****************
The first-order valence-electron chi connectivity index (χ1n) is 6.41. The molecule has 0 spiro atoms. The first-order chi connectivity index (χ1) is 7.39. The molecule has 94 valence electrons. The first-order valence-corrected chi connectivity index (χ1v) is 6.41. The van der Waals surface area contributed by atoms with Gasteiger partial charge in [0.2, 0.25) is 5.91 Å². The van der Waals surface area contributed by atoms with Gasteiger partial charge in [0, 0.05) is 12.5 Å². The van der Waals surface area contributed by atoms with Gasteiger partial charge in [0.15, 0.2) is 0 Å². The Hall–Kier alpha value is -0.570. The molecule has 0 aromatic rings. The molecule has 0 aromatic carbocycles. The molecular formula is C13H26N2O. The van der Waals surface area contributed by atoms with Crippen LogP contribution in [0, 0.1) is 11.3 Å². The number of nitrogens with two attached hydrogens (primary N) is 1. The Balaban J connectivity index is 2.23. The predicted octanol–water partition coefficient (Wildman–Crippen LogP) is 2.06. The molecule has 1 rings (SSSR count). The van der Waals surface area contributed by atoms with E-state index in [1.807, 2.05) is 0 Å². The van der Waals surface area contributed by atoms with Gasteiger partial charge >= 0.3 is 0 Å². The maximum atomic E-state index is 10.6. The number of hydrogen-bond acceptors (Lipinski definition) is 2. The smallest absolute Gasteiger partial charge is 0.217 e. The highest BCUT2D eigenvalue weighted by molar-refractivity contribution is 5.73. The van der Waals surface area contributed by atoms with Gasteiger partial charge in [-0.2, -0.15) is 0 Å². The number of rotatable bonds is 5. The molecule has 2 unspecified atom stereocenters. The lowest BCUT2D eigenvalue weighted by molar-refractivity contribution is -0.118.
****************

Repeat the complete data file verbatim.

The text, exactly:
The first-order valence-electron chi connectivity index (χ1n) is 6.41. The molecule has 0 spiro atoms. The first-order chi connectivity index (χ1) is 7.39. The molecule has 94 valence electrons. The first-order valence-corrected chi connectivity index (χ1v) is 6.41. The van der Waals surface area contributed by atoms with Gasteiger partial charge in [0.2, 0.25) is 5.91 Å². The van der Waals surface area contributed by atoms with Gasteiger partial charge in [0, 0.05) is 12.5 Å². The van der Waals surface area contributed by atoms with Gasteiger partial charge in [0.15, 0.2) is 0 Å². The Hall–Kier alpha value is -0.570. The molecule has 0 aromatic rings. The molecule has 0 aromatic carbocycles. The molecular formula is C13H26N2O. The van der Waals surface area contributed by atoms with Crippen LogP contribution in [0, 0.1) is 11.3 Å². The number of nitrogens with two attached hydrogens (primary N) is 1. The Balaban J connectivity index is 2.23. The predicted octanol–water partition coefficient (Wildman–Crippen LogP) is 2.06. The molecule has 1 rings (SSSR count). The van der Waals surface area contributed by atoms with E-state index in [1.807, 2.05) is 0 Å². The van der Waals surface area contributed by atoms with Gasteiger partial charge >= 0.3 is 0 Å². The maximum atomic E-state index is 10.6. The number of hydrogen-bond acceptors (Lipinski definition) is 2. The smallest absolute Gasteiger partial charge is 0.217 e. The highest BCUT2D eigenvalue weighted by molar-refractivity contribution is 5.73. The van der Waals surface area contributed by atoms with Gasteiger partial charge in [-0.2, -0.15) is 0 Å². The number of rotatable bonds is 5. The molecule has 2 unspecified atom stereocenters. The lowest BCUT2D eigenvalue weighted by molar-refractivity contribution is -0.118.